HUTCHINSON — Whenever Kenny Manche goes out for a ride, he attracts a lot of attention. After all, it’s not often people see someone sailing down the Hutchinson streets.
But with the enjoyment he has found with his vintage RANS sail trike, he wonders why they are so rare.
“It’s a blast,” Manche said. “You get that wind behind you, you feel that power pushing you along. It’s a lot of fun. The grandkids love it, too.
“I’m surprised they don’t have more of them around.”
Manche said he got his sail trike last summer. His father, who buys and sells antiques, picked it up, and Manche bought it from him, then set out to fix it. He said it was in really rough shape when he got it, and he already has put a lot of effort in to repair it.
That has often meant substituting parts or making his own, because original parts have been near impossible to find. Approximately a month ago, he got a new sail on it to replace the tattered one. Manche made the sail by cutting down an 18-foot sailboard sail.
He said one of the hardest parts was figuring out the ropes for the sail rigging.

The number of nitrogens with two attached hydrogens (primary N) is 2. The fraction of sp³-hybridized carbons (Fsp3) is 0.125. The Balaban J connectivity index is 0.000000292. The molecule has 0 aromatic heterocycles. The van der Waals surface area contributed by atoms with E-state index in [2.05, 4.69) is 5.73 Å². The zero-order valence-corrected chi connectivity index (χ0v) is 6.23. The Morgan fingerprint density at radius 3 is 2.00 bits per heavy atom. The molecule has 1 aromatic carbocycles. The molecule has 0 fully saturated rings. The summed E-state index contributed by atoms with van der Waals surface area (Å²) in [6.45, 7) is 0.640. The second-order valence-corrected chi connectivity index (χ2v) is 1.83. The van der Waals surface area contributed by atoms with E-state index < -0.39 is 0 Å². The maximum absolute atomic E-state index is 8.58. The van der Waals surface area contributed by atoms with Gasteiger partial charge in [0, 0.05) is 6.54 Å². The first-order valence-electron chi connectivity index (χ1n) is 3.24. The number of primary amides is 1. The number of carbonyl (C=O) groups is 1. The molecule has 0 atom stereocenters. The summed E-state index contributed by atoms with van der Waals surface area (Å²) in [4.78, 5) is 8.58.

“YouTube is a good thing,” he said.
The sail trike can get up to surprising speeds in good conditions. He said with a steady wind in a clear area, he can get up to 35 mph.
“It’ll actually fly pretty fast,” Manche said.
And with a good wind, it can go whether it has a tailwind, a crosswind or even a near-headwind. As long as the bike is pointed about 30 degrees away from a headwind — the distance between the 12 and 1 on a clock — it can use the wind for propulsion, Manche said.
Riding in town is where things can get tricky for the sail, with trees and buildings frequently blocking the wind. For those situations, the sail trike has pedals and a three-speed gear system.
And how does sailing a trike compare to sailing a boat?
“I’ve never went sailing on a boat, but I imagine it’s a lot like it,” Manche said. “Probably not as rough. This is actually pretty smooth.”